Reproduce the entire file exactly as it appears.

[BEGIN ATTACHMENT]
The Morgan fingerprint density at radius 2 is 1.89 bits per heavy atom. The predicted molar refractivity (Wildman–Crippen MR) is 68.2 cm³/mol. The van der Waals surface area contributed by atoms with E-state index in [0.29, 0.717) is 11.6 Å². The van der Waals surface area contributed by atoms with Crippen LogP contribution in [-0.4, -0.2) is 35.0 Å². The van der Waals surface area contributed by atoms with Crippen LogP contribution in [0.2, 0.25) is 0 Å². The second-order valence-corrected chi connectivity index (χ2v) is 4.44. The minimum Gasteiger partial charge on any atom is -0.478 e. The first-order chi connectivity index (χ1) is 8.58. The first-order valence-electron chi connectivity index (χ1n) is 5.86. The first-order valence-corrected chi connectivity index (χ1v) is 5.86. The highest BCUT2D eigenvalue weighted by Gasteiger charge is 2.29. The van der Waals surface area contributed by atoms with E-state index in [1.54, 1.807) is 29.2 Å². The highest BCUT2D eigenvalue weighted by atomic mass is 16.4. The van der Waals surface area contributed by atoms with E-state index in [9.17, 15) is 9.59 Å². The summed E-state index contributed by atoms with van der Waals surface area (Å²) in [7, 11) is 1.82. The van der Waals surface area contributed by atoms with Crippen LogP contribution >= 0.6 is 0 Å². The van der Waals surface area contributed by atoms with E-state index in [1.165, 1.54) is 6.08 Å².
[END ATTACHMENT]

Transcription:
The Morgan fingerprint density at radius 2 is 1.89 bits per heavy atom. The predicted molar refractivity (Wildman–Crippen MR) is 68.2 cm³/mol. The van der Waals surface area contributed by atoms with E-state index in [0.29, 0.717) is 11.6 Å². The van der Waals surface area contributed by atoms with Crippen LogP contribution in [-0.4, -0.2) is 35.0 Å². The van der Waals surface area contributed by atoms with Crippen LogP contribution in [0.2, 0.25) is 0 Å². The second-order valence-corrected chi connectivity index (χ2v) is 4.44. The minimum Gasteiger partial charge on any atom is -0.478 e. The first-order chi connectivity index (χ1) is 8.58. The first-order valence-electron chi connectivity index (χ1n) is 5.86. The first-order valence-corrected chi connectivity index (χ1v) is 5.86. The highest BCUT2D eigenvalue weighted by Gasteiger charge is 2.29. The van der Waals surface area contributed by atoms with E-state index in [1.54, 1.807) is 29.2 Å². The highest BCUT2D eigenvalue weighted by atomic mass is 16.4. The van der Waals surface area contributed by atoms with E-state index in [9.17, 15) is 9.59 Å². The summed E-state index contributed by atoms with van der Waals surface area (Å²) in [7, 11) is 1.82. The van der Waals surface area contributed by atoms with Crippen LogP contribution >= 0.6 is 0 Å². The van der Waals surface area contributed by atoms with E-state index in [1.165, 1.54) is 6.08 Å².